Is there any evidence, if it comes to that, that Perry has ever studied the theory of evolution for long enough to be able to state roughly what it says? And how much textual and hermeneutic work did he do before deciding on the "inerrancy" of Jewish and Christian scripture? It should, of course, be the sincere believers and devout faithful who ask him, and themselves, these questions. But somehow, it never is. The risks of hypocrisy seem forever invisible to the politicized Christians, for whom sufficient proof of faith consists of loud and unambiguous declarations. I am always surprised that more is not heard from sincere religious believers, who have the most to lose if faith becomes a matter of poll-time dogma and lung power.More is not heard from sincere believers because, despite his ignorance of modern science, Perry resonates with his evangelical base. He hasn't said anything that a large majority of them would disagree with. In most of rural America (fly-over country for the DNC), young earth creationism is lingua franca and this is the base he is trying to reach. He also knows, however, that he can't alienate the rest of the country so he hedges his bets by waffling on the age of the earth. I doubt he knows what that is, either.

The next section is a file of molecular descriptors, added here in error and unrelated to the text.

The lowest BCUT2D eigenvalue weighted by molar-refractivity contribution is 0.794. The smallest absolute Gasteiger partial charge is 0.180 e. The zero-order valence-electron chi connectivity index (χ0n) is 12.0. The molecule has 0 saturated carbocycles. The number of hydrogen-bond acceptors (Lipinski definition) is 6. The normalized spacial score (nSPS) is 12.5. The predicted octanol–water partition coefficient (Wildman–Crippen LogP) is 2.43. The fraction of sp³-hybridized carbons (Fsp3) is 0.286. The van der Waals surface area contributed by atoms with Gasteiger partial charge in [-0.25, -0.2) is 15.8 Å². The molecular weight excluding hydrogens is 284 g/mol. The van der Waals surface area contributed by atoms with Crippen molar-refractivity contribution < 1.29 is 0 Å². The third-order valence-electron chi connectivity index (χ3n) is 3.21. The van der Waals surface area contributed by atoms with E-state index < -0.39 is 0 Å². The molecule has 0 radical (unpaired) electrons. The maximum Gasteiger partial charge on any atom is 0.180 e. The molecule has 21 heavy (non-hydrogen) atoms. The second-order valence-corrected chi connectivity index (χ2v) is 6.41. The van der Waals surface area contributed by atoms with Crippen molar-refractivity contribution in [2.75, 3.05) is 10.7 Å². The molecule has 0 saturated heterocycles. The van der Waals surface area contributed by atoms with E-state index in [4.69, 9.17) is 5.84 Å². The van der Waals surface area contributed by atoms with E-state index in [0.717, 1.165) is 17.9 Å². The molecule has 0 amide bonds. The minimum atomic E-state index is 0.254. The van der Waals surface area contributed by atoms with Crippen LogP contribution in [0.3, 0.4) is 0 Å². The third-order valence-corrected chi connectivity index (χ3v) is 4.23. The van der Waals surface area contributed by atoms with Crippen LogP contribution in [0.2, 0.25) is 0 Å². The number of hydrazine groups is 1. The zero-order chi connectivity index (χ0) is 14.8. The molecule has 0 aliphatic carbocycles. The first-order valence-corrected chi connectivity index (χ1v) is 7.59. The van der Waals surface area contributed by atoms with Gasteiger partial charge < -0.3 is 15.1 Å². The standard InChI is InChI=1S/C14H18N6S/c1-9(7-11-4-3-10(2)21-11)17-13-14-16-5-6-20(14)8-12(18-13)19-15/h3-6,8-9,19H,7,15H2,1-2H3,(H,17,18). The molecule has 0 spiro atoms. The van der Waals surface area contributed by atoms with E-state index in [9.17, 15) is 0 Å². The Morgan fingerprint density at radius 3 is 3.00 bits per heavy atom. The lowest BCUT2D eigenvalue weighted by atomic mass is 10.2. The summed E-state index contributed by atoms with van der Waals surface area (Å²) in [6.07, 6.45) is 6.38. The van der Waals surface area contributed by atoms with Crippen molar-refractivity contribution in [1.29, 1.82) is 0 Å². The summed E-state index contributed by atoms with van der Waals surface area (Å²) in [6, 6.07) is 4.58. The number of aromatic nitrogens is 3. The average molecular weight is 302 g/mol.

Friday, September 02, 2011
Christopher Hitchens on Rick Perry
I wish I wasn't such a big fan of Christopher Hitchens. The man can write better than just about anyone that I know and, even if I disagree with his religious perspectives, he is very insightful and thought-provoking. About Rick Perry, he writes: